Staff Training and Motivation – Make Sure the Job Gets Done

February 27, 2012 by  Filed under: Management 

Do you become frustrated when employees do not perform at acceptable levels? Do you find yourself giving the same instructions or directions to the same group over & over and still the job at hand is not getting done? Have you asked yourself, “how many times do I need to tell people what is expected and just when will they listen?’ If you answered yes to any of these questions consider the following:

There are 2 reasons why things don’t get done the way you expect. The person or persons to whom you have given the assignment don’t know how to accomplish the task or they don’t want to get it done. Let’s explore these further.

When people don’t know how to proceed, the remedy is clearly a training issue. They may have all the right and proper intentions, but they just don’t have the skills or knowledge required to complete the task as expected. You must step in, roll up your sleeves and show them how to complete the task. You must teach what you know and lead as you go. Demonstrate what is to be done, show them how to complete the task and even completing the task yourself with them observing how to accomplish it as you expected.

Correcting the behavior of not wanting to perform is a little more difficult. When managing any group, remember that 95% will get the job done by simple persuasion on your part, while the balance of 5% will require force to complete the task. Dealing with the latter group generally breeds frustration on your part and you show your frustration by raising your voice or issuing threats to get your staff to perform. If you resort to force you will probably lose both the person and the mission of getting the task accomplished. Most employees react badly to threats, especially threats to employment security or the possibility of no future salary increases.

Instead, use this as an opportunity to motivate your staff. There is a secret solution to both reasons why things are not getting done: TRAINING, TRAINING, and more TRAINING. All training has an inert factor of motivation, so you are engaged in two major management functions at the same time. When people are trained (or re-trained), they become more and more motivated to perform because they have an increase in knowledge, skills and know-how to get the job done at or above your expectations.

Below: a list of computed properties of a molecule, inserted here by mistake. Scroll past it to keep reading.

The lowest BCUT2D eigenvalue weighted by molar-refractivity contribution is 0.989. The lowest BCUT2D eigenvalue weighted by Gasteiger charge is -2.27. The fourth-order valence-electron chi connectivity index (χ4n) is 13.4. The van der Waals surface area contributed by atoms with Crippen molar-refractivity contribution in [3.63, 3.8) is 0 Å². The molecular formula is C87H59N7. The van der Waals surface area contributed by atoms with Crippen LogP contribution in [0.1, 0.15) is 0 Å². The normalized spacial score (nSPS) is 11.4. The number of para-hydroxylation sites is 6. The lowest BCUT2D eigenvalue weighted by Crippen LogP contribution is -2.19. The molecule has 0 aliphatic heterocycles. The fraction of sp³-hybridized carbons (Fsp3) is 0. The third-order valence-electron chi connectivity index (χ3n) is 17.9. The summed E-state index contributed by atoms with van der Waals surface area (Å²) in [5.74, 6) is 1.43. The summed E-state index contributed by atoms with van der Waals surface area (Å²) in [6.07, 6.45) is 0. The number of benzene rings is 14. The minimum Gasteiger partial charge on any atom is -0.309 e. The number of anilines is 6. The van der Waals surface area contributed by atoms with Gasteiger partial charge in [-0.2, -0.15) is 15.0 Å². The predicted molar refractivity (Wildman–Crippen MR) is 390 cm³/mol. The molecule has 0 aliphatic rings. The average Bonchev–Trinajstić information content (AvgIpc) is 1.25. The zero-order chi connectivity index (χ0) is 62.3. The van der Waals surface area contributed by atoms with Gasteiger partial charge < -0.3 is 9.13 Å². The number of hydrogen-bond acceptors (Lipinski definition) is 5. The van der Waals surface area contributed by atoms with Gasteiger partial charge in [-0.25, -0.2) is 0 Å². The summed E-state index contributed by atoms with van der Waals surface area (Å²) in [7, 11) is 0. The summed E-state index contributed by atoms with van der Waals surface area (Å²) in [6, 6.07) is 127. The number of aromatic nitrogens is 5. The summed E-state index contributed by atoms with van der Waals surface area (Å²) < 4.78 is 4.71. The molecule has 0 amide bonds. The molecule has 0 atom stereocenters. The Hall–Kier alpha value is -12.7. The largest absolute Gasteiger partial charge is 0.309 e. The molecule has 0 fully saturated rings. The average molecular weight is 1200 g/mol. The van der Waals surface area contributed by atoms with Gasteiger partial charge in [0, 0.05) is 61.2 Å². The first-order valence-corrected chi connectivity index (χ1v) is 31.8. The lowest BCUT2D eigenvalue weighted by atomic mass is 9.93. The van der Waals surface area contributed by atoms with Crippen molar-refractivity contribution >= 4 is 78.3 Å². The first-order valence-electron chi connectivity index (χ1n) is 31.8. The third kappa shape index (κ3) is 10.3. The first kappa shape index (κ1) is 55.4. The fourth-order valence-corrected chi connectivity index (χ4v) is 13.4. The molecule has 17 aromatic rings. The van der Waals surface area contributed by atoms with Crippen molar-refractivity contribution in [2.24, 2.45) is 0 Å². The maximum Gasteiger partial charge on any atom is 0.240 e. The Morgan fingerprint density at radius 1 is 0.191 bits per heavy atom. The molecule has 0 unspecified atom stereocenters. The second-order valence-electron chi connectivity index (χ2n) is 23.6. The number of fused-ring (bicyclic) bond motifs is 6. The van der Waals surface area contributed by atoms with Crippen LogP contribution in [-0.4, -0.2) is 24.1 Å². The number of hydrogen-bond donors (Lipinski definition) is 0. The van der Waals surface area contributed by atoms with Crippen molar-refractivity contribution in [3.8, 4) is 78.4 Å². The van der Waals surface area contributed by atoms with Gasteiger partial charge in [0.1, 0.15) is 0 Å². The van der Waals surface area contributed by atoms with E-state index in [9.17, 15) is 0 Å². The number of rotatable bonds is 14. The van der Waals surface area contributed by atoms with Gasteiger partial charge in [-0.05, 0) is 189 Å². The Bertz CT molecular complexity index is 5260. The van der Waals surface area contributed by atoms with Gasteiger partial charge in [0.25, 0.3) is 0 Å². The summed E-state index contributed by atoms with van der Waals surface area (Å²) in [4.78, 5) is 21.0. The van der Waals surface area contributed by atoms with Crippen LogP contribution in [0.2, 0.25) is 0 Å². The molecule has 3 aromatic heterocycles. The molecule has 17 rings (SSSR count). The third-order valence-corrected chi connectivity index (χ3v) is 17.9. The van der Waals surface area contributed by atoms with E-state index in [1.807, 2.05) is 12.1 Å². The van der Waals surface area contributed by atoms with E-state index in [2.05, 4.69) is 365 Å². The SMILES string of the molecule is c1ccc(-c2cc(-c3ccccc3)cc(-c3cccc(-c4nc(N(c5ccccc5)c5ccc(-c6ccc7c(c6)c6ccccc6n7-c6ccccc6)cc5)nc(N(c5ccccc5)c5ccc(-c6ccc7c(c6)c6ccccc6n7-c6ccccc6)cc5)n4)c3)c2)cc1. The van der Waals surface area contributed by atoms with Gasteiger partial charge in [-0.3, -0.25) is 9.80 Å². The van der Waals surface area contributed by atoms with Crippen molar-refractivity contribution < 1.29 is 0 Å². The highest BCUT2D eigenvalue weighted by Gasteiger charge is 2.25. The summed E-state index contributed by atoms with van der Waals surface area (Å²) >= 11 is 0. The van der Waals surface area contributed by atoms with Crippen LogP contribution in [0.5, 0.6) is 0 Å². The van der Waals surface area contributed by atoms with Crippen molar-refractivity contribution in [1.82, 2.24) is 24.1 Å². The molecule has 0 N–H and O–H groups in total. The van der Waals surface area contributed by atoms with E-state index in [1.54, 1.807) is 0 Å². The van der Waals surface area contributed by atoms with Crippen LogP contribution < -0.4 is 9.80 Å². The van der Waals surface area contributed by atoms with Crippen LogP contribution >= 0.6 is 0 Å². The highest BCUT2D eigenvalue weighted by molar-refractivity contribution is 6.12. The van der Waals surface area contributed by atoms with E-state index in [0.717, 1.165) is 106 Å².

Once the task is accomplished, your focus becomes to give personal or group praise. Always give recognition and praise for a job well done in public — even if you are praising an individual accomplishment, do it in front of their peers. Above all, be sincere.

Many executives and managers believe that there is no good time to train, given the daily pressure to perform. However, staff training reduces the amount of time it takes to complete many tasks that now take too long because you are dealing with the reasons why things are not getting done. There is always a good time to train. It takes much more of your management time correcting, re-directing the group, re-stating what the tasks and objectives are, inspecting progress, etc. than to train them on how to accomplish the task and to reach the objective in the first place.

At Management Development Group, our solutions are designed with your success in mind. To learn more about Corporate Consulting services, Business & Executive Coaching programs, Management & Staff Development and Leadership Training services, please contact us at (847) 924-5385 or visit our website at

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